What are the cash retentions in the construction industry?
Retention is a contractual practice originally introduced provide security against defective work or the insolvency of construction firms. It consists of the employing party under a construction contract holding a percentage (typically 5%) of the amount due for payment. It is customary that the first half is released at project completion and that the other half is released following the expiry of a defects liability period (typically 12 to 24 months) for the project.
The retention system has featured in the construction sector for over 100 years. The majority of construction contracts include provision for retention. It can be deducted at each level of the supply chain. Research undertaken by the then Department of Business, Innovation and Skills to support Construction 2025 and the Construction Leadership Council , concluded that, on a typical project, to have 50-70 suppliers and sub-contractors at tier 2 is not uncommon and that the actual delivery of the work is undertaken by a disaggregated tier 3 supply chain, and below .
… However, as well as the administrative time involved in managing and recovering retention payments, suppliers can experience a drain on working capital and inflated bad debt, compounded by issues such as overdraft fees and limited access to finance as a result.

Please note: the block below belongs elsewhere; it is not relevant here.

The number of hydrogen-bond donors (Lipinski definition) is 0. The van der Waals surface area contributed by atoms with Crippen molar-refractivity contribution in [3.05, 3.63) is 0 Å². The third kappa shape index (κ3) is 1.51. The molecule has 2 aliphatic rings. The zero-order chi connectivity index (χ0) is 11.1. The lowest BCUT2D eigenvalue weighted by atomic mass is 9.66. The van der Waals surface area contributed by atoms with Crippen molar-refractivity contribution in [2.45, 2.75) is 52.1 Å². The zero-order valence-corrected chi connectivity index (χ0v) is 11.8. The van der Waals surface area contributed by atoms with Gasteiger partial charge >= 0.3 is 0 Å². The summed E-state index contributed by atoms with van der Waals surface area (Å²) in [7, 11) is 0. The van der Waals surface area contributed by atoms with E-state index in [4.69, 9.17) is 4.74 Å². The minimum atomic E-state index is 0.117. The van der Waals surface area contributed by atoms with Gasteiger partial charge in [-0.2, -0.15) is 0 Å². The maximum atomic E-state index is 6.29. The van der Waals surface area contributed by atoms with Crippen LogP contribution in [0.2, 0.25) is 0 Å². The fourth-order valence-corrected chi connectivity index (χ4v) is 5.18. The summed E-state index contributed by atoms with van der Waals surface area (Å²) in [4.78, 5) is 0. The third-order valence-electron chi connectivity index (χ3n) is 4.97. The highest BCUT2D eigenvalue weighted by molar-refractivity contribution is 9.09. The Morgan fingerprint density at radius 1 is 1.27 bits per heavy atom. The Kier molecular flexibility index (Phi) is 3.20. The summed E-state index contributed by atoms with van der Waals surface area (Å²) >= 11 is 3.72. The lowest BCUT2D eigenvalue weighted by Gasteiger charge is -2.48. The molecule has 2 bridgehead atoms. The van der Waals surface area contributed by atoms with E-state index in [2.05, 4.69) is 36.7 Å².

Due to these concerns about the potential impact of the practice on small firms in the supply chain (which form over 99% of construction businesses in England ), particularly the combination of retentions and upstream insolvency, the Government has launched a review of the practice.
Source: BEIS Consultation paper on the payment of retentions in the Construction Industry (October 2017)
In this section you will find:
- Guidance for companies regarding cash retentions
- The latest on Government policy for retentions
- Our campaign on retentions
- Briefing on Cash Retentions and possible solutions